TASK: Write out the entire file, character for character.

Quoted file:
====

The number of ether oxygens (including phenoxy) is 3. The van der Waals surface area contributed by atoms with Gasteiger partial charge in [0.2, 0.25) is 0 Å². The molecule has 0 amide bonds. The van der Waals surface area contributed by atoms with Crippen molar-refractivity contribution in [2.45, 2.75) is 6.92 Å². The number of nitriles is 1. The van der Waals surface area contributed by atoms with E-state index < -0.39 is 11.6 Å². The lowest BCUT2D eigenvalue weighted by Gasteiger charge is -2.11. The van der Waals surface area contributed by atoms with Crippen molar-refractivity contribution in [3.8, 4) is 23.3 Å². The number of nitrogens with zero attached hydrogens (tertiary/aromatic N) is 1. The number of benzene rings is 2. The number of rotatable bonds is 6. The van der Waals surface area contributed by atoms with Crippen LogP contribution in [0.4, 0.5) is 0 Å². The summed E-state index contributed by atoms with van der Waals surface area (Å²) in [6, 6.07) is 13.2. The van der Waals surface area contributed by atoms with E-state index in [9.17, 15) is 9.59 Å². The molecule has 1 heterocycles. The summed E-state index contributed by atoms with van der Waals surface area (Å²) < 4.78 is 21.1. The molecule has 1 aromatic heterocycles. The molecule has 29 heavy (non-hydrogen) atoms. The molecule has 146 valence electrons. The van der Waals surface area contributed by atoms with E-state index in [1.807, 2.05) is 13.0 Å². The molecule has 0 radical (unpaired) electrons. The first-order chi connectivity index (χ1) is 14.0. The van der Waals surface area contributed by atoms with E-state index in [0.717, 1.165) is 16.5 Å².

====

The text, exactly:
The number of ether oxygens (including phenoxy) is 3. The van der Waals surface area contributed by atoms with Gasteiger partial charge in [0.2, 0.25) is 0 Å². The molecule has 0 amide bonds. The van der Waals surface area contributed by atoms with Crippen molar-refractivity contribution in [2.45, 2.75) is 6.92 Å². The number of nitriles is 1. The van der Waals surface area contributed by atoms with E-state index < -0.39 is 11.6 Å². The lowest BCUT2D eigenvalue weighted by Gasteiger charge is -2.11. The van der Waals surface area contributed by atoms with Crippen molar-refractivity contribution in [3.8, 4) is 23.3 Å². The number of nitrogens with zero attached hydrogens (tertiary/aromatic N) is 1. The number of benzene rings is 2. The number of rotatable bonds is 6. The van der Waals surface area contributed by atoms with Crippen LogP contribution in [0.4, 0.5) is 0 Å². The summed E-state index contributed by atoms with van der Waals surface area (Å²) in [6, 6.07) is 13.2. The van der Waals surface area contributed by atoms with E-state index in [9.17, 15) is 9.59 Å². The molecule has 1 heterocycles. The summed E-state index contributed by atoms with van der Waals surface area (Å²) < 4.78 is 21.1. The molecule has 1 aromatic heterocycles. The molecule has 29 heavy (non-hydrogen) atoms. The molecule has 146 valence electrons. The van der Waals surface area contributed by atoms with E-state index in [1.807, 2.05) is 13.0 Å². The molecule has 0 radical (unpaired) electrons. The first-order chi connectivity index (χ1) is 14.0. The van der Waals surface area contributed by atoms with E-state index in [0.717, 1.165) is 16.5 Å².